Closing out a tournament on the PGA Tour when you’re ahead after 54 holes is challenging stuff, no matter how easy Tiger Woods makes it look. Since 2000, a little less than 40 percent of tour events have been won by a golfer who was either tied at the top with 18 holes to play or held the third-round lead outright, which makes Tiger’s 96-percent win rate (44 of 46 after closing out the Zozo Championship two weeks ago) all the more obscene.
And yet early in the 2019-’20 PGA Tour season, the trend had been more in the direction of Tiger and less toward the historic average. When Rory McIlroy beat Xander Schauffele in a playoff on Sunday at the WGC-HSBC Champions, McIlroy made it eight straight tour events—the entirety of the fall schedule to that point—in which the 54-hole leader held on to his advantage and won the tournament.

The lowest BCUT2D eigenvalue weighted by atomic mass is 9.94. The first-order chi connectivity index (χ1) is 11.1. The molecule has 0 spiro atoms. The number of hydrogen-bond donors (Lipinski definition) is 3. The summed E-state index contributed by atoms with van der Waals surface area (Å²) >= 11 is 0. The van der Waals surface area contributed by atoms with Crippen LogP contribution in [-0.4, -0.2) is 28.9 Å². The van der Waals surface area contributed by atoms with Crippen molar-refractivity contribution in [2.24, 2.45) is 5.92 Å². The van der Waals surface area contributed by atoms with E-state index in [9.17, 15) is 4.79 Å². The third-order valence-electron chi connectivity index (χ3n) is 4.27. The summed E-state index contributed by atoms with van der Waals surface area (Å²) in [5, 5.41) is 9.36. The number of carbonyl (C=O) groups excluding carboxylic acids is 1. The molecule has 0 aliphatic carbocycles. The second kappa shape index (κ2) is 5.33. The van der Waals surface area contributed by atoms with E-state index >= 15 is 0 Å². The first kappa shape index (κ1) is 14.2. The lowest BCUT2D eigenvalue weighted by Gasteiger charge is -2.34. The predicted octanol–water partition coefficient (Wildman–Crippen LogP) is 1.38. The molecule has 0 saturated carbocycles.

Just how much of an anomaly is such a run? Consider that the last time the first eight events of a season were won by the leader/co-leader entering the final round was 40 years ago, in 1979. That year, the first nine events of the schedule followed that pattern.
Tour rookie Harry Higgs had the chance to extend the streak and match the mark from 1979 when he took a two-stroke lead into the final round on Sunday at the inaugural Bermuda Championship. It was a big ask for a player who had never been higher than T-2 after the first, second or third rounds on the Korn Ferry Tour, much less the PGA Tour. It was also just his sixth start since earning a PGA Tour card off the Korn Ferry Tour in 2019.
To his credit, Higgs did shoot a final-round 68 at Port Royal Golf Club, forcing somebody to go really low to pass him. Unfortunately for Higgs, that’s what Brendon Todd did, shooting a 62 to win by four strokes and become the latest feel-good winner on tour. Second place was Higgs' best career finish on tour, but by missing out on the win, he helped the tour begin to regress to the mean when it comes to closing out victories.